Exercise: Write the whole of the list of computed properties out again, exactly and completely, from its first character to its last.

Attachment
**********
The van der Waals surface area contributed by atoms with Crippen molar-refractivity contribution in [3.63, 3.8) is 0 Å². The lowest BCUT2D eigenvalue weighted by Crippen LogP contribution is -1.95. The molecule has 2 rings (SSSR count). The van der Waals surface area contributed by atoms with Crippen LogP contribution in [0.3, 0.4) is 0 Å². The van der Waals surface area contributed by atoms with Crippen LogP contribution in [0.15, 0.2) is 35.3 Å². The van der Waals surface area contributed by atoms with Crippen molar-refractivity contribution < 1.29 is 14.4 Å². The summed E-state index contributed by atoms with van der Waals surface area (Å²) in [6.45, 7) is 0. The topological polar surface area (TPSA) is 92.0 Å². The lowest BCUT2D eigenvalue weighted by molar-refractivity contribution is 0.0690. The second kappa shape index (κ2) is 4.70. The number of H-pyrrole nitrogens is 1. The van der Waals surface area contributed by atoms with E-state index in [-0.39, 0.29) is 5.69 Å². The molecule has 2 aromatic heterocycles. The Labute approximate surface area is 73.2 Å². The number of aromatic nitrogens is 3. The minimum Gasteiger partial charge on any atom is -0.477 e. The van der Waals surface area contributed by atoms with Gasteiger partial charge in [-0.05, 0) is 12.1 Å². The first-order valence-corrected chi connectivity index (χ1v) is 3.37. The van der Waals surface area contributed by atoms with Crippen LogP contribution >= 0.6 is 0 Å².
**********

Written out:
The van der Waals surface area contributed by atoms with Crippen molar-refractivity contribution in [3.63, 3.8) is 0 Å². The lowest BCUT2D eigenvalue weighted by Crippen LogP contribution is -1.95. The molecule has 2 rings (SSSR count). The van der Waals surface area contributed by atoms with Crippen LogP contribution in [0.3, 0.4) is 0 Å². The van der Waals surface area contributed by atoms with Crippen LogP contribution in [0.15, 0.2) is 35.3 Å². The van der Waals surface area contributed by atoms with Crippen molar-refractivity contribution < 1.29 is 14.4 Å². The summed E-state index contributed by atoms with van der Waals surface area (Å²) in [6.45, 7) is 0. The topological polar surface area (TPSA) is 92.0 Å². The lowest BCUT2D eigenvalue weighted by molar-refractivity contribution is 0.0690. The second kappa shape index (κ2) is 4.70. The number of H-pyrrole nitrogens is 1. The van der Waals surface area contributed by atoms with E-state index in [-0.39, 0.29) is 5.69 Å². The molecule has 2 aromatic heterocycles. The Labute approximate surface area is 73.2 Å². The number of aromatic nitrogens is 3. The minimum Gasteiger partial charge on any atom is -0.477 e. The van der Waals surface area contributed by atoms with Gasteiger partial charge in [-0.05, 0) is 12.1 Å². The first-order valence-corrected chi connectivity index (χ1v) is 3.37. The van der Waals surface area contributed by atoms with Crippen LogP contribution >= 0.6 is 0 Å².